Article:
Definition of terms
- In leases "reversion and reversions" From "The Source": "The intent of this documentation (lease and release) in seventeenth-century England was to avoid the legal fees of having deeds recorded publicly. Under Henry VIII, the Statutes of Uses dictated that the person having the use of any land had the obligation of that land as well, such as taxes, feudal dues, etc. If land was leased, then by the Statute of Uses the only interest remaining to the lessor was the reversion of the land at the end of the lease's term. If that reversion was then released by the lessee, the land was sold without a bargain and sale, thus circumventing the law requiring public registration and fee. Here again, the form is formula and not a lease at all. The genealogist should read both documents because the lease often omits the wife's name because her husband could lease property without her consent. Also, the two serve as duplicate copies for such easily miscopied information as intricate metes and bounds descriptions and difficult to read proper names."
- feoffment - conveyancing. A gift of any corporeal hereditaments to another. It operates by transmutation of possession, and it is essential to its completion that the seisin be passed. This term also signifies the instrument or deed by which such hereditament is conveyed. This instrument was used as one of the earliest modes of conveyance of the common law.
- messuage - house and all the outbuildings
- hereditaments - Anything capable of being inherited, be it corporeal or incorporeal, real, personal, or mixed and including not only lands and everything thereon, but also heirlooms, and certain furniture which, by custom, may descend to the heir, together with the land.
- demise - a transfer of an estate by lease for a specific period of time
- emendations - to make scholarly corrections or improvements in a text
Unlike other pages at WeRelate, user pages are editable only by the user who created them. Their titles begin with the name of the user.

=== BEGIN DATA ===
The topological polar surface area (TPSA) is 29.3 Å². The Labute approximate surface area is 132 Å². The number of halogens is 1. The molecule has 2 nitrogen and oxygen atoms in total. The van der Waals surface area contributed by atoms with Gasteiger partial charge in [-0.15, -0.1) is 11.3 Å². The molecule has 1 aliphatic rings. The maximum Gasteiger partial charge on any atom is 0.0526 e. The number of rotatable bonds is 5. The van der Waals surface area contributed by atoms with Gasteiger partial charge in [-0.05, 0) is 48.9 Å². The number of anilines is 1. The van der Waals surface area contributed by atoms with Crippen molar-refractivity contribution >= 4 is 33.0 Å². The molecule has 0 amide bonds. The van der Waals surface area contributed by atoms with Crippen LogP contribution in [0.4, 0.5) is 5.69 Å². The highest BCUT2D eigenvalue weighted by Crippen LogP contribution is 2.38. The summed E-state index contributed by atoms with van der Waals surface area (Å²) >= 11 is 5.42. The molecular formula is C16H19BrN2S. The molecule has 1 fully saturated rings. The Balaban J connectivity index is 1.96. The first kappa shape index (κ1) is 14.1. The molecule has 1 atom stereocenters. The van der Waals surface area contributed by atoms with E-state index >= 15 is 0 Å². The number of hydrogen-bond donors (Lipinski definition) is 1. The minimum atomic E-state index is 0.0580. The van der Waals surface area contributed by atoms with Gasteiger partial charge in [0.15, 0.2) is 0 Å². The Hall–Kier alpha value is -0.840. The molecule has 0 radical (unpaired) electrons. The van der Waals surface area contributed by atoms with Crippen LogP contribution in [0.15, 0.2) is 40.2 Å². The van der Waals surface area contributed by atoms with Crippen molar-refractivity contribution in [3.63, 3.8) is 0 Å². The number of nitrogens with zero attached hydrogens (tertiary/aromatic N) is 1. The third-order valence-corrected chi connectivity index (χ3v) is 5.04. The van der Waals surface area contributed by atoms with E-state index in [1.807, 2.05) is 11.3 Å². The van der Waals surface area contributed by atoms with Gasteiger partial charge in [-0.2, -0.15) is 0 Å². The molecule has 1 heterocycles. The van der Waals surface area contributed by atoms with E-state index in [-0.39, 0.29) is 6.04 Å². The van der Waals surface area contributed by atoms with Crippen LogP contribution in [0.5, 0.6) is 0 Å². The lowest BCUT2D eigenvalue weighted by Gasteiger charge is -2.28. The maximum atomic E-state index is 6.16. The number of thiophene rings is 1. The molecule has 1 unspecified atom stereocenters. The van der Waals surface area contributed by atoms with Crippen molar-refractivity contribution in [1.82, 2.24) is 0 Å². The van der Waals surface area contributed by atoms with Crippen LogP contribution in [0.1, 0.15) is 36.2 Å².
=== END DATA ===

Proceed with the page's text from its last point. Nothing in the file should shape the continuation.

User pages include each user's profile page as well as additional pages, such as personal research notes, that they don't want to be publicly editable.
Help with user pages
example: Surname:Jackson is a category
Categories are different when it comes to linking to them.
A normal link such as puts the page into that category, with a link to the category appearing at the bottom of the page.
If you just want to link to a category, you can put a colon before the word category, as in Category:page name.
List of Current Categories
--Janiejac 20:50, 14 April 2008 (EDT)
Shared research pages
Formerly known as surname in place pages, Shared Research Pages are articles whose titles contain a surname, followed by the word "in", followed by a place. For example, Jackson in Tennessee.
A Shared Research Page can be used to post, share, and discuss information about people having that surname who lived in that place.
Anyone interested in these surnames and places can watch (monitor for changes) any Shared Research Page. If a change is made, everyone watching the page will be notified.
The changes you make to the Shared Research Page takes effect immediately.
The new Shared Research Page (or the new modified content) will start showing up in Searches the following day. This allows you to be found by others researching the same family lines as you, ask for and offer help, and share research you have gathered for that surname and place with others.
How do I create a shared research page?
This info has evolved as of Jan 2010 and will no longer be called that. To edit section later.
- Click on the My Relate tab in the blue bar at the top of the screen and select "Dashboard"
- Click on View your profile, under the heading, Profile & Messages.
- On the Profile Page click Edit under the blue bar at the top of the page.
- Think of a family you're currently researching.
- Under the Surnames and/or places you are researching heading, click on "Add Surname and/or Place".
- In the fields that pop up, enter the surname of that family and the place where they lived.
Limit the Place to a State, Province, or Country to begin with.
Your ancestors may have been related to other families having the same surname in their region, so set the place to the state, province, or country in which the family lived, not the town. For example, if I were researching the John and Mary Smith family living in Boston, Georgia, I would enter "Smith" and "Georgia" into the appropriate boxes.
Make sure to use only one surname and place per page title and to type out the full place name, without abbreviation, so the page can be properly indexed into categories.
--Janiejac 02:42, 19 April 2008 (EDT)
- More detail about shared research pages can be found in the text tutorial [here]--Janiejac 21:49, 2 May 2008 (EDT)
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